4 Likes

100daysofcode - Day 14

Hello family :smiling_face_with_three_hearts:, yeah family the best word we can say in the world :earth_asia:. Today I’m here to share with you our big mongo DB family some amazing news. :newspaper_roll::star_struck:

Okay, let me wrap this special day here, in this special place with our amazing community. In today post I’m not going to talk about some technical topics, no it’s not the target now.

In this special day, me and @darine_tleiss :heart_eyes: the sister that God gave me, we closed a chapter, and we are officially graduated as computer scientist. :desktop_computer:

My friends, I’m here today :tada: to tell you all, keep your friends by your side :innocent::heart:. They are the God grace and the life gift :gift:. 𝟯 years passed during which I learned a lot in this wonderful major. :fist: I got to know many classmates from whom I learned many lessons :books:. And today I’m telling you all, and the joy :partying_face: fills my heart​:heart::heart:. We marked the old chapter as completed :white_check_mark: and we opened a :new: one towards a better future :handshake: and a challenging adventure :palm_tree::evergreen_tree: . Together as best friends :muscle:, we will fight till the end :end: to craft a future we deserve. :smiling_face_with_three_hearts:

image

In front ➬ of you all I would like to thank my best and closest sister Darine :heart:, for everything you did for me. We defied the odds and conquered the problems 🆇. You were the one who heard my problems, accepted my good :white_check_mark: and bad :x:. Thanks for all your sacrifices :raised_hands:. And today I’m asking God to keep you by my side until infinity. ∞∞ :smiling_face_with_three_hearts:

3 Likes

100daysofcode - Day 15

Hello folks, a new day and some new progress. In today’s post we will resume the technical content to dive more in Golang and explore some new amazing concepts. :handshake::smiling_face_with_three_hearts:

In our last Golang post, we talked about pointers and their role and how we can use them with structs, functions, methods and more. :hugs:

In today’s post we will talk about interfaces, their role and how we can utilize them. Starting from some theory :zzz: information and wrapping up with an example that shows us how we can use interfaces in a real example. :astonished::heart_eyes:

What is an interface in Golang ?

  • An interface is a collection of method signatures that a Type can implement (using methods) :wink:
  • The primary job of an interface is to provide only method signatures consisting of the method name, input arguments and return types :grin:
  • If you are coming from an OOP environment, you might have used the implement keyword in many places, but when dealing with Golang there is no need to define it explicitly. :star_struck:
  • To implement an interface in Golang we need to implement all the methods in the interface. 🫣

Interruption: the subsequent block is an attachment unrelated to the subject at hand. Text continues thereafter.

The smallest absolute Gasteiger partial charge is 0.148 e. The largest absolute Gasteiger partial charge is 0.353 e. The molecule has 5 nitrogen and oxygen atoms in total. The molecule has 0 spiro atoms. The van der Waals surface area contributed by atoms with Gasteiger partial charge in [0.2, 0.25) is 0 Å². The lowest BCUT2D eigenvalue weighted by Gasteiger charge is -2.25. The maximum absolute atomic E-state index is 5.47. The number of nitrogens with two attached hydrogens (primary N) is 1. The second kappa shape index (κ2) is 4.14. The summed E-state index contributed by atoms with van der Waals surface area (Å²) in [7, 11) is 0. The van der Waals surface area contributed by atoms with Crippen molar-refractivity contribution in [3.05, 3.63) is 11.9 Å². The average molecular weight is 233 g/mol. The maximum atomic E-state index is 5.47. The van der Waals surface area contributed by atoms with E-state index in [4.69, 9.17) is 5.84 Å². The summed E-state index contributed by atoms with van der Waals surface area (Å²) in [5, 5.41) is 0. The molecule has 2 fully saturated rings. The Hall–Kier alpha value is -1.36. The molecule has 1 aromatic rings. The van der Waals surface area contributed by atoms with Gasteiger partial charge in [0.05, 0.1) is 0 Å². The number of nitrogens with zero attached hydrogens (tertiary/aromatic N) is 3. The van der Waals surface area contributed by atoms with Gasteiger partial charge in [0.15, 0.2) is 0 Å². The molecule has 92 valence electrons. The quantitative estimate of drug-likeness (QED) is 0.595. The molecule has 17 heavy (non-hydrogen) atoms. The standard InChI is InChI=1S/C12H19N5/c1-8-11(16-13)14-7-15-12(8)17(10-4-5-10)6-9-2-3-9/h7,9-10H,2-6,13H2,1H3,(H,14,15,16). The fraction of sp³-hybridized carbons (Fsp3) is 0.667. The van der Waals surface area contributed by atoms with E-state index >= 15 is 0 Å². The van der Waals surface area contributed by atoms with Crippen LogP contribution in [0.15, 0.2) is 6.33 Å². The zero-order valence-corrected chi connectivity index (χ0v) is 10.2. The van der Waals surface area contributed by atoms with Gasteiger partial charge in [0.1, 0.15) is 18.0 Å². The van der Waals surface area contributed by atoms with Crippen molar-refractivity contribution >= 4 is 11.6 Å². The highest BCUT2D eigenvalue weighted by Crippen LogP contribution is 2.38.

What happens if a struct does not implement all the interface methods ? :thinking:

  • In Golang when implementing an interface we should make sure that all methods are implemented. If not, we will receive an error :boom::x: , showing us that we are missing a certain method.
  • Example
    package main
     
    import (
       "fmt"
       "math"
    )
     
    // Here we are defining the interface geometry
    // That define 2 signatures the area and perimeter in an abstract way
    type geometry interface {
       area() float64
       perim() float64
    }
     
    // Here we have a rectangle struct with 2 attributes width and height
    type rectangle struct {
       width  float64
       height float64
    }
     
    // The circle struct with the radius attribute
    type circle struct {
       radius float64
    }
     
    // With the rectangle struct we are implementing the interface
    // with all the signatures available inside of it
    func (r rectangle) area() float64 {
       return r.width * r.height
    }
    func (r rectangle) perim() float64 {
       return 2*r.width + 2*r.height
    }
     
    // Same here for the circle functions that implement the geometry interface
    func (c circle) area() float64 {
       return math.Pi * c.radius * c.radius
    }
     
    func (c circle) perim() float64 {
       return 2 * math.Pi * c.radius
    }
    // a generic measure function
    func measure(g geometry) {
       fmt.Println(g)
       fmt.Println(g.area())
       fmt.Println(g.perim())
    }
     
    func main() {
       r := rectangle{width: 3, height: 4}
       c := circle{radius: 5}
     
       measure(r)
       measure(c)
    }

Now we reached the post end. In tomorrow’s post we will dive more into mixins and then we will introduce the functions concept, to utilize more the power of this amazing technology. :zzz::smiling_face_with_three_hearts:

3 Likes

100daysofcode - Day 16

Hello friends, here we go, the 16th day is already here :bangbang:. Let’s finish it successfully by taking some new information, to extend our existing knowledge in the Golang world. :muscle::star_struck::smiling_face_with_three_hearts: